Advanced Search
MyIDEAS: Login

Evaluating Effects of Tax Preferences on Health Care Spending and Federal Revenues

In: Tax Policy and the Economy, Volume 21

Contents:

Author Info

  • John F. Cogan
  • R. Glenn Hubbard
  • Daniel P. Kessler
Registered author(s):

    Abstract

    No abstract is available for this item.

    Download Info

    If you experience problems downloading a file, check if you have the proper application to view it first. In case of further problems read the IDEAS help page. Note that these files are not on the IDEAS site. Please be patient as the files may be large.
    File URL: http://www.nber.org/chapters/c0047.pdf
    Download Restriction: no

    Bibliographic Info

    as in new window

    This chapter was published in:

  • James Poterba, 2007. "Tax Policy and the Economy, Volume 21," NBER Books, National Bureau of Economic Research, Inc, number pote07-1, May.
    This item is provided by National Bureau of Economic Research, Inc in its series NBER Chapters with number 0047.

    Handle: RePEc:nbr:nberch:0047

    Contact details of provider:
    Postal: National Bureau of Economic Research, 1050 Massachusetts Avenue Cambridge, MA 02138, U.S.A.
    Phone: 617-868-3900
    Email:
    Web page: http://www.nber.org
    More information through EDIRC

    Related research

    Keywords:

    References

    References listed on IDEAS
    Please report citation or reference errors to , or , if you are the registered author of the cited work, log in to your RePEc Author Service profile, click on "citations" and make appropriate adjustments.:
    as in new window
    1. Baker, Laurence C., 1997. "The effect of HMOs on fee-for-service health care expenditures: Evidence from Medicare," Journal of Health Economics, Elsevier, vol. 16(4), pages 453-481, August.
    2. Manning, Willard G, et al, 1987. "Health Insurance and the Demand for Medical Care: Evidence from a Randomized Experiment," American Economic Review, American Economic Association, vol. 77(3), pages 251-77, June.
    3. Keeler, Emmett B. & Rolph, John E., 1988. "The demand for episodes of treatment in the health insurance experiment," Journal of Health Economics, Elsevier, vol. 7(4), pages 337-367, December.
    4. William Jack (Georgetown University), Arik Levinson (Georgetown University), and Sjamsu Rahardja (World Bank), 2005. "Employee cost-sharing and the welfare effects of Flexible Spending Accounts," Working Papers gueconwpa~05-05-12, Georgetown University, Department of Economics.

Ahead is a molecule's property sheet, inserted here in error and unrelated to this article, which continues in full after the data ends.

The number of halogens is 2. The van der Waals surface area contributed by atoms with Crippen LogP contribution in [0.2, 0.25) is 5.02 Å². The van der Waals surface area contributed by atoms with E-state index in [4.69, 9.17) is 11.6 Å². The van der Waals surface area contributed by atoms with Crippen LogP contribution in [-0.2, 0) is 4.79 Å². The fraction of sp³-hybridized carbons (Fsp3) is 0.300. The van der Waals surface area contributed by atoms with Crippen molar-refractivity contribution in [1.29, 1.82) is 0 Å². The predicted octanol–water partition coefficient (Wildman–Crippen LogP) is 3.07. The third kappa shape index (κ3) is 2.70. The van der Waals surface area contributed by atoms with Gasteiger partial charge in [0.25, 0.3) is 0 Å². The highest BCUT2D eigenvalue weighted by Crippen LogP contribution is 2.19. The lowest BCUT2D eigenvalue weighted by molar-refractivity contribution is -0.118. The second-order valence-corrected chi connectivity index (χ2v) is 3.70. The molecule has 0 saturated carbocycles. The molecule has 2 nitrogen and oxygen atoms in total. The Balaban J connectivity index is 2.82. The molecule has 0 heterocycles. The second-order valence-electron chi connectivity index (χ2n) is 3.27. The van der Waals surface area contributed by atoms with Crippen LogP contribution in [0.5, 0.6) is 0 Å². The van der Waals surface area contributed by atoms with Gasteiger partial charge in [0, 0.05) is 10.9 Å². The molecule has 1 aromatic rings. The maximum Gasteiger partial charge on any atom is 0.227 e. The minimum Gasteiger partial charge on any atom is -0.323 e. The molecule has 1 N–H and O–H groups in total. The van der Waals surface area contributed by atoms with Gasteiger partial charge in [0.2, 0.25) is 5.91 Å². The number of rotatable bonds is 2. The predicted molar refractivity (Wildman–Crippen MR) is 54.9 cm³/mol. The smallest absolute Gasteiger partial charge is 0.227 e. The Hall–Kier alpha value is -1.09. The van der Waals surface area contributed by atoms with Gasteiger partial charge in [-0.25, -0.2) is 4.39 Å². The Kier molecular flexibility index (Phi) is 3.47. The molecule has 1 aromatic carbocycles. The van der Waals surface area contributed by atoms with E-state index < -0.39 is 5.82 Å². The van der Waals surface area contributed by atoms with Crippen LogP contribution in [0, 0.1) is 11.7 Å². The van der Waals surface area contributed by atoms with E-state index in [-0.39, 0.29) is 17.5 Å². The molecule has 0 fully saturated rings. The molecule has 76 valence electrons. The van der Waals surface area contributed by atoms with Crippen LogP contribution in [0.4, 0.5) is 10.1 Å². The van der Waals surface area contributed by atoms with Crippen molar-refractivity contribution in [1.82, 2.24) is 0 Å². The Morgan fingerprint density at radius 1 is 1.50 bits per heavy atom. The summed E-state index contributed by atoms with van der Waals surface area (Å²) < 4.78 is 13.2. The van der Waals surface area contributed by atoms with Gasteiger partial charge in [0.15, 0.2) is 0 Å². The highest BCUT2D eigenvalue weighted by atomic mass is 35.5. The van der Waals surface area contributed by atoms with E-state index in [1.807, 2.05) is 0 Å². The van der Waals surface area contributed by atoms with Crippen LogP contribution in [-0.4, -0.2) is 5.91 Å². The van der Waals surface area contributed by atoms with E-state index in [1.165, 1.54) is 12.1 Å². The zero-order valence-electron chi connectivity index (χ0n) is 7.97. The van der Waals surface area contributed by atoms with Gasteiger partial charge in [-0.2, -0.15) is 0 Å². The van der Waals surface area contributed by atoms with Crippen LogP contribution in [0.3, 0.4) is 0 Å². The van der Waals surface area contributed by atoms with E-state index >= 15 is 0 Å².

5. Amy Finkelstein, 2005. "The Aggregate Effects of Health Insurance: Evidence from the Introduction of Medicare," NBER Working Papers 11619, National Bureau of Economic Research, Inc.
    Full references (including those not matched with items on IDEAS)

    Citations

    Citations are extracted by the CitEc Project, subscribe to its RSS feed for this item.
    as in new window

    Cited by:
    1. Joseph Bankman & John Cogan & R. Glenn Hubbard & Daniel P. Kessler, 2012. "Reforming the Tax Preference for Employer Health Insurance," NBER Chapters, in: Tax Policy and the Economy, Volume 26, pages 43-58 National Bureau of Economic Research, Inc.

    Lists

    This item is not listed on Wikipedia, on a reading list or among the top items on IDEAS.

    Statistics

    Access and download statistics

    Corrections

    When requesting a correction, please mention this item's handle: RePEc:nbr:nberch:0047. See general information about how to correct material in RePEc.

    For technical questions regarding this item, or to correct its authors, title, abstract, bibliographic or download information, contact: ().

    If you have authored this item and are not yet registered with RePEc, we encourage you to do it here. This allows to link your profile to this item. It also allows you to accept potential citations to this item that we are uncertain about.

    If references are entirely missing, you can add them using this form.

    If the full references list an item that is present in RePEc, but the system did not link to it, you can help with this form.

    If you know of missing items citing this one, you can help us creating those links by adding the relevant references in the same way as above, for each refering item. If you are a registered author of this item, you may also want to check the "citations" tab in your profile, as there may be some citations waiting for confirmation.

    Please note that corrections may take a couple of weeks to filter through the various RePEc services.